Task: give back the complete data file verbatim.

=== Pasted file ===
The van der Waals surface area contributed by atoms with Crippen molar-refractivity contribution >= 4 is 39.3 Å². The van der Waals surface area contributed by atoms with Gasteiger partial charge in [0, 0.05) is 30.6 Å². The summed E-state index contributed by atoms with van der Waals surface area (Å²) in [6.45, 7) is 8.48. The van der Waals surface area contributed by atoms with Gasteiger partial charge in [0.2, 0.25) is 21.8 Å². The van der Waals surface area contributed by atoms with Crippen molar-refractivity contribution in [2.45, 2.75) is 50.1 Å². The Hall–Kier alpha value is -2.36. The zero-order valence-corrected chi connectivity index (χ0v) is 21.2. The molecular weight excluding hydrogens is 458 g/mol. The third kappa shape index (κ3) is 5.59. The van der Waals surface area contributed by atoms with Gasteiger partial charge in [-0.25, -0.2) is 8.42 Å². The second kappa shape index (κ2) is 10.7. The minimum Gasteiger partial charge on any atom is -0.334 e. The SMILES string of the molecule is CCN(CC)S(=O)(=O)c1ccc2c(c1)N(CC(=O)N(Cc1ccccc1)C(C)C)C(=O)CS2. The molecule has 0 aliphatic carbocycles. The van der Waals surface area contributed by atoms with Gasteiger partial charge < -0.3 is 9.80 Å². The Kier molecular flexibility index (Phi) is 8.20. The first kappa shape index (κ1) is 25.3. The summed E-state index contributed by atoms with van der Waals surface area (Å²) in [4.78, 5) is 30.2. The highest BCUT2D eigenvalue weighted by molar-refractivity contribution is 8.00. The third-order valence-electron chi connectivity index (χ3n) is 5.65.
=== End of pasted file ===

The van der Waals surface area contributed by atoms with Crippen molar-refractivity contribution >= 4 is 39.3 Å². The van der Waals surface area contributed by atoms with Gasteiger partial charge in [0, 0.05) is 30.6 Å². The summed E-state index contributed by atoms with van der Waals surface area (Å²) in [6.45, 7) is 8.48. The van der Waals surface area contributed by atoms with Gasteiger partial charge in [0.2, 0.25) is 21.8 Å². The van der Waals surface area contributed by atoms with Crippen molar-refractivity contribution in [2.45, 2.75) is 50.1 Å². The Hall–Kier alpha value is -2.36. The zero-order valence-corrected chi connectivity index (χ0v) is 21.2. The molecular weight excluding hydrogens is 458 g/mol. The third kappa shape index (κ3) is 5.59. The van der Waals surface area contributed by atoms with Gasteiger partial charge in [-0.25, -0.2) is 8.42 Å². The second kappa shape index (κ2) is 10.7. The minimum Gasteiger partial charge on any atom is -0.334 e. The SMILES string of the molecule is CCN(CC)S(=O)(=O)c1ccc2c(c1)N(CC(=O)N(Cc1ccccc1)C(C)C)C(=O)CS2. The molecule has 0 aliphatic carbocycles. The van der Waals surface area contributed by atoms with Gasteiger partial charge < -0.3 is 9.80 Å². The Kier molecular flexibility index (Phi) is 8.20. The first kappa shape index (κ1) is 25.3. The summed E-state index contributed by atoms with van der Waals surface area (Å²) in [4.78, 5) is 30.2. The highest BCUT2D eigenvalue weighted by molar-refractivity contribution is 8.00. The third-order valence-electron chi connectivity index (χ3n) is 5.65.